It is not enough for Marianne Vos, at the grand old age of 26, to be a double Olympic champion and dozen times a world champion. In women’s cycling she has to be a campaigner too.
Any man with Vos’s record – she is the world’s best all-round cyclist of either sex, a world champion in three different cycling disciplines – could rest his reputation on his laurels, and the weighty financial rewards that would accompany them. But the roads the women pedal down are not paved with gold, and are frequently pretty dangerous too; last season riders refused to complete the Tour of Toscana and a previous race in Languedoc because organisers had not made the route safe enough. It was one rule for the men and who cares for the women.
Today Vos will lead a 95-strong peloton out of the market town of Oundle en route to Northampton and the finish of the first of the five stages of the first Friends Life Women’s Tour, the biggest female cycling event staged in this country. Here there will be no question of safety – the road closures will be the same as at the men’s Tour of Britain – and there is an expectation among the riders of big crowds and, for the riders and the organisers, the potential beginnings of the big time for women’s cycling.
Later this summer Vos, Lizzie Armitstead, Britain’s leading road cyclist, and Co will precede the men around Paris in La Course on the final day of the Tour de France and the winner will be rewarded with the same amount of prize money, €22,500 (£18,450). For the British race there is a total prize pot of €30,000, which compares to a similar men’s race and, with the exception of La Course and the women’s Giro, has no women’s equal in Europe.
“I have seen the sport growing and getting more professional but now is the moment to show this to the wider audience, to the whole world,” says Vos. “I think 2014 is a big year. We have seen a lot of changes already and now with the women’s Tour and La Course it is massive progress for women’s cycling. The best thing I see is that women’s cycling gets a [Tour] stage.”
Money matters. “Why shouldn’t we get the same?” says Dani King, the Olympic track gold medallist who will ride as part of the British-based Wiggle Honda team, although their ability to feature on the podiums has been dented by Laura Trott, King’s Olympic team-mate, and Giorgia Bronzini, the team’s Italian leader, suffering from laryngitis.
This is still not big bucks. The winner will collect €2,500. But that is more than double given the winner of the Tour of Qatar, one of the more lucrative women’s races and another run by ASO, the organisers of the Tour de France. Vos points out the simple equation of better money breeding better competition and more professionalism. Emma Pooley, the former British Olympian who will ride for her Belgium team, earns more from competing in triathlons and marathons on the side than from her job of cycling.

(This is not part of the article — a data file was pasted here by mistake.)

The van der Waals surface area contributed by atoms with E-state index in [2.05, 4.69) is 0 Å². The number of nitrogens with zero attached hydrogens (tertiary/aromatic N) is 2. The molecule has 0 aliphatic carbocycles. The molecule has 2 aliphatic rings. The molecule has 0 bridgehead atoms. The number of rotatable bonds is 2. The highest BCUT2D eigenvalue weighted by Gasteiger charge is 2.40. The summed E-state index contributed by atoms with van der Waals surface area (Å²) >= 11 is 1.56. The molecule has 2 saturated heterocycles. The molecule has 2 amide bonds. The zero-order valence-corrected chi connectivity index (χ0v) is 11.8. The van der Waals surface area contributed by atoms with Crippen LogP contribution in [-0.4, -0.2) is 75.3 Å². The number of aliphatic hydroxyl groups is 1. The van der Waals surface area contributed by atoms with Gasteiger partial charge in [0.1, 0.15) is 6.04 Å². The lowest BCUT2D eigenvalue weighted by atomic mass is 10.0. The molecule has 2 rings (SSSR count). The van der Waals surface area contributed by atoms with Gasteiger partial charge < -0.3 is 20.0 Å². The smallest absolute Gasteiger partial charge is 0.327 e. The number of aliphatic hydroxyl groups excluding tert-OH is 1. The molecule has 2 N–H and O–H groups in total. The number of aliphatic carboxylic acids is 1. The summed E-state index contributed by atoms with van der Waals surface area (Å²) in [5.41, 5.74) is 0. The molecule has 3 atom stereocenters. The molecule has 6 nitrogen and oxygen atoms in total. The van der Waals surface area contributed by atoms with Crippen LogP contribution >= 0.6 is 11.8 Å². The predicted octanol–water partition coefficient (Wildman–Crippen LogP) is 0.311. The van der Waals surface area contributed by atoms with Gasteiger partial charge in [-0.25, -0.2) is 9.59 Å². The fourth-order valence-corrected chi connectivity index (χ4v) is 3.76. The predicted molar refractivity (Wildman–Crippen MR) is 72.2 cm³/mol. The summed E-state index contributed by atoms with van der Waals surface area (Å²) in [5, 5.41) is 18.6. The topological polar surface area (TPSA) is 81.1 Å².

There is a real sense of change in the women’s sport. Brian Cookson won his election as president of the UCI, cycling’s governing body, last year in part on his promises to improve the lot of women in professional cycling. “I can see the change already,” says Vos, who was part of a pressure group, Le Tour Entier, who pushed for a female presence in the Tour de France. The ambition remains to make it a longer stage race.
Rochelle Gilmore, the Australian who founded Wiggle Honda, and has pumped nearly £300,000 of her own money into the team, believes it will take a decade to achieve anywhere near parity between men and women in professional cycling. Sweetspot, the organisers of the Women’s Tour, have made much of treating this race just as they treat the men on the Tour of Britain, which they have also given a successful rebirth to.
“Our ambition is in three years we make this the biggest and best women’s tour in the world,” says Mick Bennett, the race director.
It was the success of the women’s road race at the London Olympics that sparked Sweetspot’s interest, Vos snatching a dramatic triumph over Armitstead. The crowds were large and the TV ratings were higher than for the men’s race.
Television coverage is a key factor. The women’s sport has had little outside the Olympics and the world championships. That does nothing to help attract sponsors. The Women’s Tour will have an hour’s highlights on ITV4 every evening.
“It’s the snowball effect,” says King. “The more people see it, you get the sponsors, you get more racing and it just grows. It is really important. It’s going to be a big event. The coverage is really important – that is a big step for women’s cycling.”
Good crowds are forecasted – the local councils through whose areas the race will pass have been enthusiastic supporters – and the sport needs a good race to seize its moment. Another Vos v Armitstead head-to-head would be timely but as a new event there is an area of uncertainty around the peloton. There is one certainty though; this is a carpe-diem moment.
“We are getting more and more attention,” says Vos. “The world can see the beauty of women’s cycling now. This event is really important. This is a big stage. I think we are ready.”
2014 women’s tour: who can stop Vos?
Three to challenge:
The winner of Britain’s first medal at the 2012 Games will renew her battle with Vos, who pipped her to gold. The form rider this season, as she sits on top of the World Cup rankings.
The 30-year-old Swede won silver behind Vos at last year’s world championships.
The Italian is a double world champion and has the support of Laura Trott and Dani King.
Today Stage 1 Oundle to Northampton, 58.3 miles
Tomorrow Stage 2 Hinckley to Bedford, 73.7 miles
Friday Stage 3 Felixstowe to Clacton, 56.3 miles
Saturday Stage 4 Cheshunt to Welwyn Garden City, 54.6 miles
Sunday Stage 5 Harwich to Bury St Edmunds 67.2 miles
Follow Marianne Vos here: http://www.strava.com/pros/mariannevosofficial
Follow Dani King here: http://www.strava.com/pros/dani_kingReuse content